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How to Analyze Volume Profiles With Python

An approach to using volume profiles for algorithmic trading

When trading in markets such as equities or currencies it is important to identify value areas to inform our trading decisions. One way to do this is by looking at the volume profile.

In this post, we explore quantitative methods for examining the distribution of volume over a period of time.

More specifically, we’ll be using Python and statistical and signal processing tools in SciPy’s suite of modules. Data plots are rendered with Plotly.

How do we use volume?

This post covers the concept of volume profiles and how to trade them.

In short, volume conveys the amount of assets transacted during a period of time. Another dimension we can look at is the volume transacted around given price levels. This is known as a volume profile.

The images below show how we can look at volume along these two dimensions.

Volume grouped by time
Volume grouped by price. Volume nodes marked with blue arrows.

Areas where significant volume is accumulated form high volume nodes (or clusters). These volume nodes can be helpful in determining important price levels to watch.

Analyzing the Volume Data

It’s easy to visually spot volume nodes in the charts above but the idea here is to do it with code. So let’s see how we can do that.

Download the data

First, we’ll fetch data for the asset and timeframe shown in the charts above. We’ll be fetching minute data to allow us to construct a volume profile with enough granularity.

In this example, we’re looking at spot Forex which means we don’t have true volume data. The volume data here is tick volume which serves as a proxy for actual volume transacted.

Function for downloading data is stubbed out
EURUSD minute data from OANDA. Time is UTC

Now let’s plot the volume profile which is just a histogram along the price axis.

A histogram is a good way of showing the distribution of our data. However, it’s rough and can vary depending on how the bins are defined. Let’s find a more convenient way to model our distribution.

Kernel Density Estimator

A kernel density estimator (KDE) is a non-parametric way to estimate the probability density function (PDF) of a random variable. This allows us to represent our distribution as a smooth and continuous curve.

We’ll use SciPy’s gaussian_kde to get our PDF. We can plot a normalized histogram with the curve to see how it fits.

kde_factor affects the smoothness of the curve. I chose an arbitrary value that seemed like a good fit on our multimodal distribution.

Finding Volume Nodes

To help us determine the structure of our volume profile, we use find_peaks from SciPy’s signal processing module.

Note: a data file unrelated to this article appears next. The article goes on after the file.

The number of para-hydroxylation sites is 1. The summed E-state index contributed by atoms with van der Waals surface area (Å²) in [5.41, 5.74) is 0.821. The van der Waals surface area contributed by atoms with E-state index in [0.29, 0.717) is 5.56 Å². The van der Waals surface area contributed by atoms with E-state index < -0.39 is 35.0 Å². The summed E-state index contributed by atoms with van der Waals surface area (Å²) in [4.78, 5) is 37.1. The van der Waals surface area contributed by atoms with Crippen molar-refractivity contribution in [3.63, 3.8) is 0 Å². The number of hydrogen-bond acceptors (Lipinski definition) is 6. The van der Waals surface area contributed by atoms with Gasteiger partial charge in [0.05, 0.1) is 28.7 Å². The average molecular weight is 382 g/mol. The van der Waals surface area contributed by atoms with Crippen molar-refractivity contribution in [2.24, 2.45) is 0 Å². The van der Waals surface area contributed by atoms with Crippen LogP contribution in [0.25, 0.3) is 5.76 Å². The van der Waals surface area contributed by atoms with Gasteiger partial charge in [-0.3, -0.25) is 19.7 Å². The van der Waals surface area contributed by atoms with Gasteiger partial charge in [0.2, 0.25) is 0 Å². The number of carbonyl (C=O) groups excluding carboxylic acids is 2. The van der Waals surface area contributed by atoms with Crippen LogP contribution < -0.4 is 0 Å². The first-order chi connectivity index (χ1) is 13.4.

At this point, we already have some useful data to work with. For instance, we have some relatively interesting price points based on our volume profile.

But we can do better! find_peaks provides us the ability to specify constraints to further filter out noise.


For starters, we can specify a minimum prominence for our peaks. This can help us identify more pronounced volume nodes. Let’s plot some lines representing each peak’s prominence to see what that looks like.

Prominence is defined as the vertical distance between the peak and its lowest contour line. Let’s filter for peaks where the prominence is at least 30% of the range.

min_prom = kdy.max() * 0.3
Peaks filtered with a minimum prominence

Peak Width

Now let’s say we’re looking for areas of high volume and tight consolidation. In other words, we’re interested in areas where a lot of activity happened within a small range. We can find this by specifying constraints on the width of our peaks.

First let’s plot markers showing the width of the peaks. By default, the width is calculated at half the relative height of the peak.

Red lines show where the width is calculated

On the hourly chart, our average true range during the week was around 14 pips. Let’s set our max width at 20 pips. To do this, we’ll need to convert our range in prices to number of samples.

Peaks filtered by both prominence and width

We’ve now spotted an area of tight consolidation and high volume. In terms of technical analysis, this would be a key value area to watch!


Maybe we don’t care so much about the width or range of our volume node. What if instead, we were more interested in the total density of the volume node? The PDF is a continuous curve, so we’ll need to take the integral between a range to get the density. We’ll use the base of the peaks to determine the range to integrate over.

> [0.631087355798145, 0.366996783471251]

Since this is a probability density function, our density values are normalized. As a reminder, the integral over the entire range is equal to 1.


So far we were able to download price and volume data over a time period and view the distribution across price as a volume profile. We used a Gaussian KDE to fit a PDF over this data and utilized some signal processing tools to extract useful information.

I hope this was helpful especially for those interested in algorithmic trading. This is only a starting point and we would need to make it more robust before incorporating in a research or trading system.

Thanks for reading and feel free to reach out on LinkedIn if you have any comments or suggestions!




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Minh Nguyen

Minh Nguyen

Software Engineer. Problem solving enthusiast.

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